The audiobook of Bruce Springsteen's autobiography Born To Run is narrated by Bruce himself. It kicks off with a bizarre, unexpected noise: a slow thundering torrent, familiar but eerily transformed. It's the opening of the great rock anthem "Born To Run" played at half speed: booming drum roll, snaky rockabilly guitar, the surprising ping of a glockenspiel — slowed down to reveal the sonic architecture behind the instrumental chaos.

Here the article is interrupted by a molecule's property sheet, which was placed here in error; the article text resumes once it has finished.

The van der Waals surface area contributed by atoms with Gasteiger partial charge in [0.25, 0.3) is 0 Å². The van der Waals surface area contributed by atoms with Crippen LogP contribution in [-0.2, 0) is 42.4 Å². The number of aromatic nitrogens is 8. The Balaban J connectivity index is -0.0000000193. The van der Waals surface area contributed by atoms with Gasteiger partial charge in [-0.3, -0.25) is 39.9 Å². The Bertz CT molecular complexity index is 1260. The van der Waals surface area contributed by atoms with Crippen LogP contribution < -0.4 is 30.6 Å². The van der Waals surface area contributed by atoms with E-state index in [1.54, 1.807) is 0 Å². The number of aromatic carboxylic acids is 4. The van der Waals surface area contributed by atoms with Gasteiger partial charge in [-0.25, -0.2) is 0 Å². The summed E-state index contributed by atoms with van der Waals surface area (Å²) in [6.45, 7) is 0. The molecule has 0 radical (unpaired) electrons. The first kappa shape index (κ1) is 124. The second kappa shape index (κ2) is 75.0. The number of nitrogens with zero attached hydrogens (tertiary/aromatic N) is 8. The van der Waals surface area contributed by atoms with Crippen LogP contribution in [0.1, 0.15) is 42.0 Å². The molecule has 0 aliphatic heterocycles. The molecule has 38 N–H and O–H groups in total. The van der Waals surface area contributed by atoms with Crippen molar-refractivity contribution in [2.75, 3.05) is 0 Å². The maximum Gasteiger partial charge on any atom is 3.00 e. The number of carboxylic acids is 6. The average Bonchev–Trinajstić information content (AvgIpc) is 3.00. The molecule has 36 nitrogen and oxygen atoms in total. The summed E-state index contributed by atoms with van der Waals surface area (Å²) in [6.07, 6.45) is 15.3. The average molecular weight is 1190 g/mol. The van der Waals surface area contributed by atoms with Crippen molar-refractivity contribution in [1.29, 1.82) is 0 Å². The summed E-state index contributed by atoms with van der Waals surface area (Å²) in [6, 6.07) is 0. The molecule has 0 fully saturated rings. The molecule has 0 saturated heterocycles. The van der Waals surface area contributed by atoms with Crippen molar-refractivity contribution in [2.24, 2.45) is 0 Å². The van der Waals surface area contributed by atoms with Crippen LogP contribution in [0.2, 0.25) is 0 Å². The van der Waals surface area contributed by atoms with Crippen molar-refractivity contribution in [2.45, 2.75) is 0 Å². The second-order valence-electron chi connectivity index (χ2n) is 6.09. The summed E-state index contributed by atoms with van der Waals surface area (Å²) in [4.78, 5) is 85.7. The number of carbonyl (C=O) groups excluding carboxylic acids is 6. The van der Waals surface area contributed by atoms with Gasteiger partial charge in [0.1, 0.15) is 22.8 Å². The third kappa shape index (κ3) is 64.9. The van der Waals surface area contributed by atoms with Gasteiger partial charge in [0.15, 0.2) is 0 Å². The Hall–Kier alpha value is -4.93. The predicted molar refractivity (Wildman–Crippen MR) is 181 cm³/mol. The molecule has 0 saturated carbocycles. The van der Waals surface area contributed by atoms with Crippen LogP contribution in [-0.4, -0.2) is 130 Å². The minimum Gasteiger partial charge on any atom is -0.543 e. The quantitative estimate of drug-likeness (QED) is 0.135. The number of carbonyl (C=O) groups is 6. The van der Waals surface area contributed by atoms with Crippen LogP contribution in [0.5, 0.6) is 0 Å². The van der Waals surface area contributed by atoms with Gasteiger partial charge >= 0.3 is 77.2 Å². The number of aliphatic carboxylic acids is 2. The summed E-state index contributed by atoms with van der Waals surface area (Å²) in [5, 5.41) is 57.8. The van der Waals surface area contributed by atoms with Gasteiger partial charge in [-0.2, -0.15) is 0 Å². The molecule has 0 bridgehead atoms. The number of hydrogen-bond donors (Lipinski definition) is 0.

Well, isn't that what a musical autobiography should be all about? And isn't this why I love rock memoirs so much? The uncanny sound that opens Bruce's book prepares us for what we're about to do: slow down musical time, stand still to bask in the ephemeral signposts of subliminal consciousness that bind the listener and the musician together. To apprehend the miracle of musical creativity is an act of wonder, a shared journey, a mystery unfolding for reader and author alike.